* Judge had ordered Conaway to pay $10.2 million
* Settlement would end Conaway’s appeal
NEW YORK, Nov 10 (Reuters) – Charles Conaway, a former chief executive of Kmart Corp, agreed to pay $5.5 million to end a U.S. Securities and Exchange Commission lawsuit accusing him of misleading shareholders about the retailer’s prospects prior to its 2002 bankruptcy.
The settlement, outlined in court papers, was reached about eight months after a federal judge in Detroit ordered Conaway to pay $10.2 million in the civil fraud case. A federal jury had found Conaway liable at a June 2009 trial.
Conaway had been appealing the $10.2 million judgment, and the settlement would end that appeal. His lawyers and the SEC did not immediately respond to requests for comment.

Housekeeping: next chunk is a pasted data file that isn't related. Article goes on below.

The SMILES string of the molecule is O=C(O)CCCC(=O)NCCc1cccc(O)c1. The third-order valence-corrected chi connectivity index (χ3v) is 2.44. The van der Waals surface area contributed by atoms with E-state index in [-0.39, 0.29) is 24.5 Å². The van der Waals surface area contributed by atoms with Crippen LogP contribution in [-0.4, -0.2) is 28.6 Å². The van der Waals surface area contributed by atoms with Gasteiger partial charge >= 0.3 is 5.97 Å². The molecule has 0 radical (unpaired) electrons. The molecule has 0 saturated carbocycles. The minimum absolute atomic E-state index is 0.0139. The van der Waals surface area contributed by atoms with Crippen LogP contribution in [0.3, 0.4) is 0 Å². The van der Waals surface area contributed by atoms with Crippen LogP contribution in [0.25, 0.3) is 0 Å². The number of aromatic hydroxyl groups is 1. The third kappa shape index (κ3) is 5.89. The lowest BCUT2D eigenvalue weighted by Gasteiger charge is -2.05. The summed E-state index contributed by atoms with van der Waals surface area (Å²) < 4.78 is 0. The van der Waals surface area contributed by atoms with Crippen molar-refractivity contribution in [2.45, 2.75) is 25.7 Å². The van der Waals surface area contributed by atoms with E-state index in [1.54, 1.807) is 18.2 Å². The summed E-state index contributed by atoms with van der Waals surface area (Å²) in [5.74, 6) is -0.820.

The SEC had accused Conaway of failing to tell investors that Kmart in 2001 had deferred at least $570 million of payments owed to suppliers to conserve cash. It also accused Conaway of misrepresenting Kmart’s liquidity problems.
Kmart filed for bankruptcy protection in January 2002. It emerged the following year and later acquired rival Sears Roebuck & Co. The combined company is now known as Sears Holdings Corp (SHLD.O)
In imposing the $10.2 million penalty, U.S. Magistrate Steven Pepe had said Conaway “played a central role” in the securities violations and gave false testimony under oath.